West Hill Road

Please note that this text is an extract from a reference work written in 1990.  As a result, some of the content may not reflect recent research, changes and events.

West Hill is the name given to the eastern part of Church Hill rising westwards from Brighton Station, Queen’s Road and the central valley. It was developed in the 1840s and ’50s with ‘working-class’ and ‘middle-class’ terraced housing near the station, and in the 1870s with large villa residences in the grounds of the former workhouse {83}. Designated a conservation area in 1977, the streets of main interest are detailed below, but see also “Dyke Road” and “Queen’s Road“; also “Railways – Brighton Station“, which was added to the conservation area in 1988

k) WEST HILL ROAD: No.26 was a police station from 1876 until 1919 {164}. Adjacent is the Providence Chapel, erected as the Nathaniel Episcopal Reformed Church in 1894-6 by Charles Hewitt; the present congregation moved from Church Street in 1965 when their former chapel was demolished {62,311}. The garages opposite stand on the site of Hodson’s Black Mill, a twelve-sided smock-mill built in 1808-10 which was said to be the finest structure of its kind in the country. It was demolished in June 1866, but the original brick base remained and was used as a coal-store and garage until removed in 1966 {129,249a,249b}.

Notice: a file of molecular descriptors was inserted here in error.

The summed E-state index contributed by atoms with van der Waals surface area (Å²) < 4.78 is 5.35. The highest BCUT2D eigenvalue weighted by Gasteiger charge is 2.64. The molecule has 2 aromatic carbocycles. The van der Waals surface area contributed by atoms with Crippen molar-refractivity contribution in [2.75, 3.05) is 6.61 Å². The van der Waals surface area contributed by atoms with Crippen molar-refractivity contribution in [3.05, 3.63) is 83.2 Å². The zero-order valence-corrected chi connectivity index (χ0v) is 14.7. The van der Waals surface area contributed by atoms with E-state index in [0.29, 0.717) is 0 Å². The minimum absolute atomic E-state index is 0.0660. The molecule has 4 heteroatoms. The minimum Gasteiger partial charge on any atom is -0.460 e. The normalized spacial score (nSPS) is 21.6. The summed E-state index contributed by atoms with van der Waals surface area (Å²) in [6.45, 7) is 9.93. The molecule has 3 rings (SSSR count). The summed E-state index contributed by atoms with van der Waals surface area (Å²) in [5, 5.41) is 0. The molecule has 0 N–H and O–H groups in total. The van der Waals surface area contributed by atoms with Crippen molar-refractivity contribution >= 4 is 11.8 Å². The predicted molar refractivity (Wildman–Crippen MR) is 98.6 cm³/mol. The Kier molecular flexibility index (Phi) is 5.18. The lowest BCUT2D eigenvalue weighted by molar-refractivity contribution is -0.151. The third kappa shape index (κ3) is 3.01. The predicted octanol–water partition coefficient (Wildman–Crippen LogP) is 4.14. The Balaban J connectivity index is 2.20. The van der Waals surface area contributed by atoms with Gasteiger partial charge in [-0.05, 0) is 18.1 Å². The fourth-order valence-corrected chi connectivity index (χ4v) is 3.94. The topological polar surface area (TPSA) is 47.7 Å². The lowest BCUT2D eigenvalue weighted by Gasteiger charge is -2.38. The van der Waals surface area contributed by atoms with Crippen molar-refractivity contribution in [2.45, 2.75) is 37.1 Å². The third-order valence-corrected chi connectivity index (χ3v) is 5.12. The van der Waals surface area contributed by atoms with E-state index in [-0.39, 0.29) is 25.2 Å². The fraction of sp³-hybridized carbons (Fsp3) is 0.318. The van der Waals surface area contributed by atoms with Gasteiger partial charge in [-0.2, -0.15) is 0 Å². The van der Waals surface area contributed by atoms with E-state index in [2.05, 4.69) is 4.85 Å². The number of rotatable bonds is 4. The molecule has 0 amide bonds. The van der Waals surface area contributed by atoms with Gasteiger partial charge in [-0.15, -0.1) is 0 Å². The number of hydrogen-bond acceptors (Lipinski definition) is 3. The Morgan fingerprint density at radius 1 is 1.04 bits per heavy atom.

Any numerical cross-references in the text above refer to resources in the Sources and Bibliography section of the Encyclopaedia of Brighton by Tim Carder.

Comments about this page

  • I’m looking for a photo of No. 34 West Hill Road in 1871. Can anyone help? Thanks.

    By Maureen Twiss (16/09/2008)

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